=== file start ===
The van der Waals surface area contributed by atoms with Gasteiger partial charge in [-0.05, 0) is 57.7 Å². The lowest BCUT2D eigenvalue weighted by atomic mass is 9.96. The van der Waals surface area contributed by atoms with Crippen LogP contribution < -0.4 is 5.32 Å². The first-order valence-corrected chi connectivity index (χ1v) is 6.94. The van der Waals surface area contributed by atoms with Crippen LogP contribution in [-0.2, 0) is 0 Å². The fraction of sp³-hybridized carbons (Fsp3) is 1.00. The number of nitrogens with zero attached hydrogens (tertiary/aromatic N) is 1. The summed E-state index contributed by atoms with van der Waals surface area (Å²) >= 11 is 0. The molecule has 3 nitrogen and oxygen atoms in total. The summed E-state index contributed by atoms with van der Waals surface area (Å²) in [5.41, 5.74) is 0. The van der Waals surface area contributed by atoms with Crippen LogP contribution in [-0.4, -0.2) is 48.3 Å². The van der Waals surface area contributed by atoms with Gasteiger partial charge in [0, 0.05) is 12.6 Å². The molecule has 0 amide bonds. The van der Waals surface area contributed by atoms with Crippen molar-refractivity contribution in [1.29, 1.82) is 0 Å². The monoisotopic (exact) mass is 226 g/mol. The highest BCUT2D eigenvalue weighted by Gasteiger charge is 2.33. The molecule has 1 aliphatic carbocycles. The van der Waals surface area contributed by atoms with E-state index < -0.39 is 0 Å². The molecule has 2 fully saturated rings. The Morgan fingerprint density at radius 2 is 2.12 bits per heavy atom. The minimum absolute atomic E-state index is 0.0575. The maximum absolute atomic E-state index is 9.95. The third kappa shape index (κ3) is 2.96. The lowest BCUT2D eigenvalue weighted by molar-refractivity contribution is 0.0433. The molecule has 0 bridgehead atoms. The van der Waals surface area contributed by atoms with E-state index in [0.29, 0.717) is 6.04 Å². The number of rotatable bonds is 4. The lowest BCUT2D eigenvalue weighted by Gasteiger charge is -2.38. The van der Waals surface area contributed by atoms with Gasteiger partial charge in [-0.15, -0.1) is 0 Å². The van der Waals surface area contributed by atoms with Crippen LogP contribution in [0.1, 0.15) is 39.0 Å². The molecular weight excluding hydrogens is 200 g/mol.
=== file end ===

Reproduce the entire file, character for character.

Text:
The van der Waals surface area contributed by atoms with Gasteiger partial charge in [-0.05, 0) is 57.7 Å². The lowest BCUT2D eigenvalue weighted by atomic mass is 9.96. The van der Waals surface area contributed by atoms with Crippen LogP contribution < -0.4 is 5.32 Å². The first-order valence-corrected chi connectivity index (χ1v) is 6.94. The van der Waals surface area contributed by atoms with Crippen LogP contribution in [-0.2, 0) is 0 Å². The fraction of sp³-hybridized carbons (Fsp3) is 1.00. The number of nitrogens with zero attached hydrogens (tertiary/aromatic N) is 1. The summed E-state index contributed by atoms with van der Waals surface area (Å²) >= 11 is 0. The molecule has 3 nitrogen and oxygen atoms in total. The summed E-state index contributed by atoms with van der Waals surface area (Å²) in [5.41, 5.74) is 0. The van der Waals surface area contributed by atoms with Crippen LogP contribution in [-0.4, -0.2) is 48.3 Å². The van der Waals surface area contributed by atoms with Gasteiger partial charge in [0, 0.05) is 12.6 Å². The molecule has 0 amide bonds. The van der Waals surface area contributed by atoms with Crippen molar-refractivity contribution in [1.29, 1.82) is 0 Å². The monoisotopic (exact) mass is 226 g/mol. The highest BCUT2D eigenvalue weighted by Gasteiger charge is 2.33. The molecule has 1 aliphatic carbocycles. The van der Waals surface area contributed by atoms with E-state index < -0.39 is 0 Å². The molecule has 2 fully saturated rings. The Morgan fingerprint density at radius 2 is 2.12 bits per heavy atom. The minimum absolute atomic E-state index is 0.0575. The maximum absolute atomic E-state index is 9.95. The third kappa shape index (κ3) is 2.96. The lowest BCUT2D eigenvalue weighted by molar-refractivity contribution is 0.0433. The molecule has 0 bridgehead atoms. The van der Waals surface area contributed by atoms with E-state index in [0.29, 0.717) is 6.04 Å². The number of rotatable bonds is 4. The lowest BCUT2D eigenvalue weighted by Gasteiger charge is -2.38. The van der Waals surface area contributed by atoms with Gasteiger partial charge in [-0.15, -0.1) is 0 Å². The van der Waals surface area contributed by atoms with Crippen LogP contribution in [0.1, 0.15) is 39.0 Å². The molecular weight excluding hydrogens is 200 g/mol.